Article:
Wednesday, December 30, 2009

Teen Runaways: Which Ones Do We Need to Worry About?

From JoinTogether Online:

Most runaway teens return home on their own shortly after leaving, and few fit the stereotype of deeply troubled youth, according to researchers at UCLA.

Science Daily reported Dec. 5 that researcher Norweeta G. Milburn of the Semel Institute for Neuroscience and Human Behavior at UCLA said that stereotypes of runaways have been formed because most studies have focused on teens who repeatedly run away.

"Our finding goes against the grain of what most people envision a homeless teenager's life to be -- a life filled with maltreatment, substance abuse, disorganization, conflict and violence," said Milburn. "While that is certainly true of chronic runaways, in fact, more than two-thirds of newly homeless youth leave the streets, resolve their family differences and go home.

"Further, the key appears to be that a family intervention, no matter how brief, can improve the chances that new runaways will go home and stay home," Milburn said.
Teens who maintain relationships with non-runaway friends, have stayed in school and sense the support of their parents -- especially mothers -- are more likely to return home, the research found.

The study, which tracked 183 newly homeless adolescents in Los Angeles, appears in the December 2009 issue of the Journal of Research on Adolescence.

Not surprisingly, we had a bit of a reaction to this piece.

I checked with Doug Tanner, our resident homeless youth specialist. He said:

Not new information – but potentially dangerous if improperly interpreted.

This is similar to statistics documenting that 75% of homeless people are homeless for less than 90 days and only 25% are chronically homeless. However, at any given time the majority of those that are homeless are chronically homeless. This is because the 75% who are not chronically homeless cycle through while the chronic population remains homeless. This is a well documented and often misrepresented fact.

So, this is not new news. It is just another statistical spin.

The percentage of runaways who do not return home, have no functional home to return to, and experience trauma and other bad stuff as a result of neglect and homelessness are very likely a small percentage of homeless youth, but at any given moment in time are likely to make up a large percentage - possibly even a majority of RHY youth.

The key word in this summary below is “two-thirds of newly homeless” etc. Heck, I wouldn’t be surprised if 80% of newly homeless youth returned home within 30 days. There are more fresh “newly homeless” kids every day – thousands and thousands. They aren’t the ones we need to be the most concerned about – AND NEITHER SHOULD THIS RESEARCHER WHO THINKS HE’S ON TO SOMETHING NEW.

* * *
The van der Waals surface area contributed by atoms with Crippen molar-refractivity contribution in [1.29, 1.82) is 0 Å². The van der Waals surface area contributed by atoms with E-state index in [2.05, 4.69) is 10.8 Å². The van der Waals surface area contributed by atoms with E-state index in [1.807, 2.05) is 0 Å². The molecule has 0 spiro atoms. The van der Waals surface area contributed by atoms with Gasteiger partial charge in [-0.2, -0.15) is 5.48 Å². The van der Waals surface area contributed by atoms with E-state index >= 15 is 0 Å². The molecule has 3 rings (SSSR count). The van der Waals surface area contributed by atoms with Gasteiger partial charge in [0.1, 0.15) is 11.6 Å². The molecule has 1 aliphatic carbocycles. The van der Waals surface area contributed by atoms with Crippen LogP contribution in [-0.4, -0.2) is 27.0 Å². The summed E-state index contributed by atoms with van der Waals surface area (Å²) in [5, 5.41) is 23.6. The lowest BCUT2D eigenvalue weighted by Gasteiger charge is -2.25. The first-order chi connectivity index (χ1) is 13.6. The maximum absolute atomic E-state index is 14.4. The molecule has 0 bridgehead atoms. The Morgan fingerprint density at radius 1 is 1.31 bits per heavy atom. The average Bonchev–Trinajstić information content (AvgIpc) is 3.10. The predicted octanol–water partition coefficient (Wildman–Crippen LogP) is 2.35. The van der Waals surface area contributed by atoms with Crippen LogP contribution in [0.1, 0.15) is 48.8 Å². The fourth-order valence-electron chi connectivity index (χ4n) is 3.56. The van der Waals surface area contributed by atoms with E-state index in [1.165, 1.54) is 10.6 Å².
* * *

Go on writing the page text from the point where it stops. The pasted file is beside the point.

Another example of sorts: in World War II, only about 20% of American soldiers saw combat. But because the powers that be discovered that experienced soldiers were more effective than replacements, the chances were very high that anyone who did see combat was stuck there for the entire war unless they were badly wounded, captured or killed. Meanwhile, everyone else (the other 80%) cycled in and out of assignments. The chronically homeless, young and old, are like combat soldiers in WWII – everyone else gets relieved, but they’re stuck.

Tuesday, December 15, 2009

The New Science on 'Orchid Children': Considering the Implications

From the December issue of the Atlantic Monthly comes an important article that reconsiders the potential of "vulnerable" children to contribute to society. "Most of us have genes that make us as hardy as dandelions: able to take root and survive almost anywhere," the intro reads. "A few of us however, are more like the orchid: fragile and fickle, but capable of blooming spectacularly if given greenhouse care. So holds a provocative new theory of genetics, which asserts that the very genes that give us the most trouble as a species, causing behaviors that are self-destructive and anti-social, also underlie humankind's phenomenal adaptability and evolutionary success. With a bad environment and poor parenting, orchid children can end up depressed, drug-addicted, or in jail. But with the right environment and good parenting, they can grow up to be society's most creative, successful, and happy people." It's the ultimate "strengths-based" approach. The good news: there's a new body of science to back it up.


Monday, October 26, 2009

NYT Story Hightlights the 'New Runaways'

From today's New York Times:

Recession Drives Surge in Youth Runaways

As more families face economic hardships, experts have seen an increasing number of children leave home for life on the streets, including many under 13.